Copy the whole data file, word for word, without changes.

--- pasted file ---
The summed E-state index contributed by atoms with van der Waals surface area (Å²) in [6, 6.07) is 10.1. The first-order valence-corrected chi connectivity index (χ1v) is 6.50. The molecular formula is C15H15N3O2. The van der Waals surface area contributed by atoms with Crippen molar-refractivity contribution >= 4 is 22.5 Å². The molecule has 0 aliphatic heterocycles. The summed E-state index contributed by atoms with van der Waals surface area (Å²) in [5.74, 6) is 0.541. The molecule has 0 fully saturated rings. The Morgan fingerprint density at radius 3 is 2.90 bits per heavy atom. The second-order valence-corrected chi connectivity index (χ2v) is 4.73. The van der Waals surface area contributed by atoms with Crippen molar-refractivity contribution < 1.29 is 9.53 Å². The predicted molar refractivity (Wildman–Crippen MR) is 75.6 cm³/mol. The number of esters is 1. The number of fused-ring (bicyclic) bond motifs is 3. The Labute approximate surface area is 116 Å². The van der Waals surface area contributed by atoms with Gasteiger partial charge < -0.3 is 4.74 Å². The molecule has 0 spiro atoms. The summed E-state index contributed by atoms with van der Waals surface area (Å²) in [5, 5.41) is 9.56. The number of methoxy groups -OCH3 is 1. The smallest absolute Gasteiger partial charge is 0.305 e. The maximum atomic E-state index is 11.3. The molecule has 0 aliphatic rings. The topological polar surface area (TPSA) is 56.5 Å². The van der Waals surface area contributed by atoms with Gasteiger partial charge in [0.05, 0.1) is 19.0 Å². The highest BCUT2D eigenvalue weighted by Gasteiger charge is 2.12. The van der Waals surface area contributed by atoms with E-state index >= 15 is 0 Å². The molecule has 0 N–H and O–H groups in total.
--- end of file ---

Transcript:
The summed E-state index contributed by atoms with van der Waals surface area (Å²) in [6, 6.07) is 10.1. The first-order valence-corrected chi connectivity index (χ1v) is 6.50. The molecular formula is C15H15N3O2. The van der Waals surface area contributed by atoms with Crippen molar-refractivity contribution >= 4 is 22.5 Å². The molecule has 0 aliphatic heterocycles. The summed E-state index contributed by atoms with van der Waals surface area (Å²) in [5.74, 6) is 0.541. The molecule has 0 fully saturated rings. The Morgan fingerprint density at radius 3 is 2.90 bits per heavy atom. The second-order valence-corrected chi connectivity index (χ2v) is 4.73. The van der Waals surface area contributed by atoms with Crippen molar-refractivity contribution < 1.29 is 9.53 Å². The predicted molar refractivity (Wildman–Crippen MR) is 75.6 cm³/mol. The number of esters is 1. The number of fused-ring (bicyclic) bond motifs is 3. The Labute approximate surface area is 116 Å². The van der Waals surface area contributed by atoms with Gasteiger partial charge < -0.3 is 4.74 Å². The molecule has 0 spiro atoms. The summed E-state index contributed by atoms with van der Waals surface area (Å²) in [5, 5.41) is 9.56. The number of methoxy groups -OCH3 is 1. The smallest absolute Gasteiger partial charge is 0.305 e. The maximum atomic E-state index is 11.3. The molecule has 0 aliphatic rings. The topological polar surface area (TPSA) is 56.5 Å². The van der Waals surface area contributed by atoms with Gasteiger partial charge in [0.05, 0.1) is 19.0 Å². The highest BCUT2D eigenvalue weighted by Gasteiger charge is 2.12. The van der Waals surface area contributed by atoms with E-state index >= 15 is 0 Å². The molecule has 0 N–H and O–H groups in total.